If you can’t find fresh mint in the wintertime like we can here in Texas, you can use a regular simple syrup. You can even purchase bottled simple syrup* (affiliate link) from the store.
Winter citrus season is upon us... and what better way to enjoy the fruits of the season than by mixing up a pitcher of Winter Sangria? Full of pink grapefruit, cara cara or blood oranges, pears and pomegranates, this sangria is well-balanced and bursting with flavor. Pour in crisp white wine and mint simple syrup, chill overnight and serve cold the next day. Enjoy the tart sweetness of winter citrus all season long with Winter Sangria!
Mint Simple Syrup
- 1 cup water
- 1 cup granulated sugar
- 1 bunch fresh mint
- 740 ml. sauvignon blanc
- ½ cup mint simple syrup (add more or less, depending on the sweetness of the grapefruits)
- 2 D’Anjuo pears, sliced
- 2 Cara Cara oranges, sliced
- 1 pink grapefruit, sliced
- ½ cup pomegranate arils
Make the Mint Simple Syrup
- In a saucepan over medium-high heat, pour in a cup of water and a cup of sugar.
- Heat until the sugar completely dissolves into the water.
- Add the bunch of mint, and let it infuse with the simple syrup for 30-45 minutes.
- Strain the mint out of the simple syrup, and pour into a mason jar. Chill until it's time to use. This can be made up to two weeks in advance.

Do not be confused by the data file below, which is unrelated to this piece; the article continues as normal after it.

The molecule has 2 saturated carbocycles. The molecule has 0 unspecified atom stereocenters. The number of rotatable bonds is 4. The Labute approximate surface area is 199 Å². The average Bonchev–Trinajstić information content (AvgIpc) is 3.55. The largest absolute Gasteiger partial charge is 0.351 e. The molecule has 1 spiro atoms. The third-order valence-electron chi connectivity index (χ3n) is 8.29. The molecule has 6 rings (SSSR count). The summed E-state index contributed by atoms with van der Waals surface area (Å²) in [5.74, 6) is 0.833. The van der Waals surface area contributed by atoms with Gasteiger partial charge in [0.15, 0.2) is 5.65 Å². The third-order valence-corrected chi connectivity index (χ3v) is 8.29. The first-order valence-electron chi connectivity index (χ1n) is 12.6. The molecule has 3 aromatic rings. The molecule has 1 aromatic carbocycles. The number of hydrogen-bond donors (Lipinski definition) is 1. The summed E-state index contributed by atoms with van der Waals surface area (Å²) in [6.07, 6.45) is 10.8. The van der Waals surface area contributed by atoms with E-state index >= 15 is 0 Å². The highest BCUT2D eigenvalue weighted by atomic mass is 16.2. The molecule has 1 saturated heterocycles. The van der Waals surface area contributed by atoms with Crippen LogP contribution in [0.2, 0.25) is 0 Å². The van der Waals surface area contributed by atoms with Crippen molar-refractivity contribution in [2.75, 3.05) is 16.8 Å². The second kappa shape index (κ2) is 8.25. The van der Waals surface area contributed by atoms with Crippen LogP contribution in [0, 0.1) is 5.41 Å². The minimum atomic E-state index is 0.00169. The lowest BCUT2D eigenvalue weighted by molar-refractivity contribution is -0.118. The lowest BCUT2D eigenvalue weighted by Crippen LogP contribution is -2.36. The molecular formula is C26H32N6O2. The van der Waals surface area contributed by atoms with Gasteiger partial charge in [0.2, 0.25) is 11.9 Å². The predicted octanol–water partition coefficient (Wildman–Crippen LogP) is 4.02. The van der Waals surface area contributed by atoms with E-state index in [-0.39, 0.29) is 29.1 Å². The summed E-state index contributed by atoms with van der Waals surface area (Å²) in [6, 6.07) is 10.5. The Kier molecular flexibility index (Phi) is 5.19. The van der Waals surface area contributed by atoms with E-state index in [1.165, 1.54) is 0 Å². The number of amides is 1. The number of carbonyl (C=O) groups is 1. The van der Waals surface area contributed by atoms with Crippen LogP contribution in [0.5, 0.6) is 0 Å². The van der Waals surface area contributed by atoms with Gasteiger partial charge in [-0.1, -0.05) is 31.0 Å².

Make the Sangria
- Using a sharp knife, slice the oranges, pears and grapefruit.
- Transfer the fruit, as well as the pomegranate arils, to a large glass pitcher.
- Pour in the mint simple syrup and the sauvignon blanc.
- Using a wooden spoon, stir the liquid with the fruit, and refrigerate for at least 10 hours or overnight.
- Serve chilled with additional fruit slices!
This sangria needs to be made the day in advance so the flavors are at their fullest! While it still tastes good when made the day-of, the magic really happens in the refrigerator, where the fruit and wine’s flavors meld.
As an Amazon Associate and member of other affiliate programs, I earn from qualifying purchases.
Serving Size:1 serving
Amount Per Serving: Calories: 486Total Fat: 0gSaturated Fat: 0gTrans Fat: 0gUnsaturated Fat: 0gCholesterol: 0mgSodium: 12mgCarbohydrates: 101gFiber: 4gSugar: 85gProtein: 1g
Nutrition facts are an estimate and not guaranteed to be accurate.
Erin Parker is a Southern gal living in Texas with her husband and two daughters. She started The Speckled Palate to share what she was cooking as a newlywed… and over the years, it’s evolved to capture her love for hosting. Specifically, the EASIEST, lowest key entertaining because everyone deserves to see their people and connect over good food. Learn more about her…